The owner of Fundimeca, an air conditioning factory in Valencia, Carabobo, is waging an intense campaign of terror and intimidation against the factory's work force.
Fundimeca's work force has been fighting to ensure that the company complies with Venezuela's constitution and labour laws, in particular an order by the labour inspectorate to rehire nine workers.
Fundimeca employs 360 workers, 80% of whom are women.
One worker has been shot in the leg by armed thugs and 18 workers and three union leaders are currently facing trial in Carabobo courts, accused of various charges including criminal gang activity with the threat of jail terms looming over their heads.
Among those standing trial is Stalin Perez Borges, a national coordinator of the National Union of Workers (UNT) and Venezuela's principal delegate to this year's International Labor Organization convention — where after seven years, the delegation successfully removed Venezuela from the list of countries that supposedly violate union freedom.
Perez Borges and a number of the others facing trial are also members of the mass-based United Socialist Party of Venezuela (PSUV), headed by Venezuelan President Hugo Chavez.
Also facing charges is union finance secretary and key leader of the dispute Gloria Palomina, who was shot by armed thugs.
Some of those facing trial did not participate at all in the dispute, while others have been threatened with charges if they do not resign.
Meanwhile Fundameca boss Jose Ignacio Jaramillo, an anti-Castro Cuban who supported the coup attempt against Chavez in 2002, has outrightly refused to abide by the law.
He is suspected of being behind the shooting of Palomina yet continues to walk free, openly declaring he has enough money to buy all the "justice" he needs in Carabobo.
Since the election of Venezuelan President Hugo Chavez in 1998, the rights of workers have dramatically increased. Using the new constitution and laws introduced, a new layer of pro-revolution unions have been organised and scored some important successes in the fight for workers rights, including in certain instances organising workers to take over the running of factories shut by their owners.
This has also led to a reinvigoration of the workers movement, particularly after the struggle by workers, together with the community and armed forces, to break the back of the bosses strike in December 2002-January 2003 that attempted to shut down the state oil company and other important industries.
In response, employers have launched successive attacks against the new layer of militant unionists, sacking those that attempt to form new unions and demand their rights.
In a number of cases they have benefitted from state bureaucrats who do not enforce compliance with pro-worker laws, including counter-revolutionary elements within the still-existing capitalist state institutions.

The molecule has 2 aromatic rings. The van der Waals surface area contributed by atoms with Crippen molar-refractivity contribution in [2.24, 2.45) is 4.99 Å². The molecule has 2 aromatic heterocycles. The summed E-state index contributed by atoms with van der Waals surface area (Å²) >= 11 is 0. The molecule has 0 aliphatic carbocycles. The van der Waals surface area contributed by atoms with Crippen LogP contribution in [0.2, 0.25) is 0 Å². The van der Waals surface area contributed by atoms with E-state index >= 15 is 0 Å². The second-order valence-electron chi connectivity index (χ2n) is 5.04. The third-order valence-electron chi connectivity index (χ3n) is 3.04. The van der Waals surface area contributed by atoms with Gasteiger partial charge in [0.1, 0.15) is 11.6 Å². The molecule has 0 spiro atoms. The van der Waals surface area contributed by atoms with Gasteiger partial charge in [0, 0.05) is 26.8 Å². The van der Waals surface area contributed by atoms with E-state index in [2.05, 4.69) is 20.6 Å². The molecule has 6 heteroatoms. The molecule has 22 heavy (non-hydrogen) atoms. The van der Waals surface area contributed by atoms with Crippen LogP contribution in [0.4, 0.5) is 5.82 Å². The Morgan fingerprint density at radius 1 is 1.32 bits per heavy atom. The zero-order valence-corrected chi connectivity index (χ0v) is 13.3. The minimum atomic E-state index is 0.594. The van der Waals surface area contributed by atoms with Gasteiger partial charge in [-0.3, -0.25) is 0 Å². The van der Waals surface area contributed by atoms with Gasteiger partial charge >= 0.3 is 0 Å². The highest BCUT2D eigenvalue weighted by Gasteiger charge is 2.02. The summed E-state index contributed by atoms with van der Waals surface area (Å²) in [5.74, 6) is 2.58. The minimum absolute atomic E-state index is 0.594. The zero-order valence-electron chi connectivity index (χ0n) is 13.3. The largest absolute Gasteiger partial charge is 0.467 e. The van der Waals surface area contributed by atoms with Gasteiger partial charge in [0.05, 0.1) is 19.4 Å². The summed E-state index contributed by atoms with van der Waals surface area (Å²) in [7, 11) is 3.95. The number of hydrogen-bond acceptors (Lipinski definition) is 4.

In the case of Fundimeca, evidence points to close collaboration between the boss, the local court and the public prosecutions office in order to defeat the workers.
The struggle at Fundimeca began on June 26, when the boss refused to enact the order of the labour inspectorate of Valencia to rehire nine workers sacked last November.
In response, a group of workers decided to go on strike and formed a picket line outside the factory.
On June 30, Palomina was shot when two armed men rode up to the picket line on motorbikes and told the workers to get back to work. Out of fear for their safety, the workers took over the factory that day.
This is just part of the intimidation campaign against the workers, who have had their houses monitored day and night, received threatening phone calls and been threatened with jail terms if they do not resign.
On July 3 and July 18, the workers were ordered to leave the premises by state judge Mauricia María Gonzalez, who is also a member of the PSUV. The workers refused to leave the first time, and the factory was inspected and deemed to be in perfect shape.
The second time, following a signed agreement in which the workers would leave the factory and the boss would not take reprisal actions and would rehire the nine workers, cover the medical costs of Palomina and withdraw the charges laid, the workers left the factory.
However, the boss failed to comply with the agreement.
On August 4, the workers were notified that arrest orders had been issued against them. Three days later they presented themselves before the authorities and were held for almost six hours in a maximum security prison.
They were informed they were being charged with violating private property, impeding the right to work and criminal gang activity, among other charges.
Public prosecutor Jaime Alexander Martinez Lugo asked that the workers facing court be deprived of liberty until the end of the trial, a request rejected by the judge who instead ordered that the accused could not leave the state, be in the vicinity of Fundimeca or speak out against the company.
They were warned that if they broke any of these terms they would be detained in Tocuyito prison. If found guilty, the workers face several years in jail.
Many are asking: given all this, why is the boss — who has still not rehired the workers as ordered by the state, is under suspicion for involvement in the shooting of a union leader and who continues to threaten other workers — not facing charges or even investigation?
In response, an international campaign has been launched in defence of those facing trial. The PSUV candidate for governor of the state of Carabobo, Mario Silva, has publicly spoken out against the "outrageous" intimidation campaign against the workers.
Silva called for the intervention of the national government to override the state courts. A range of grassroots unions and worker federations have also joined the call for solidarity.
Unions and solidarity committees are urged to send a fax in support of the workers to the Public Prosecutors Office in Valencia at + 58 241 826 9352.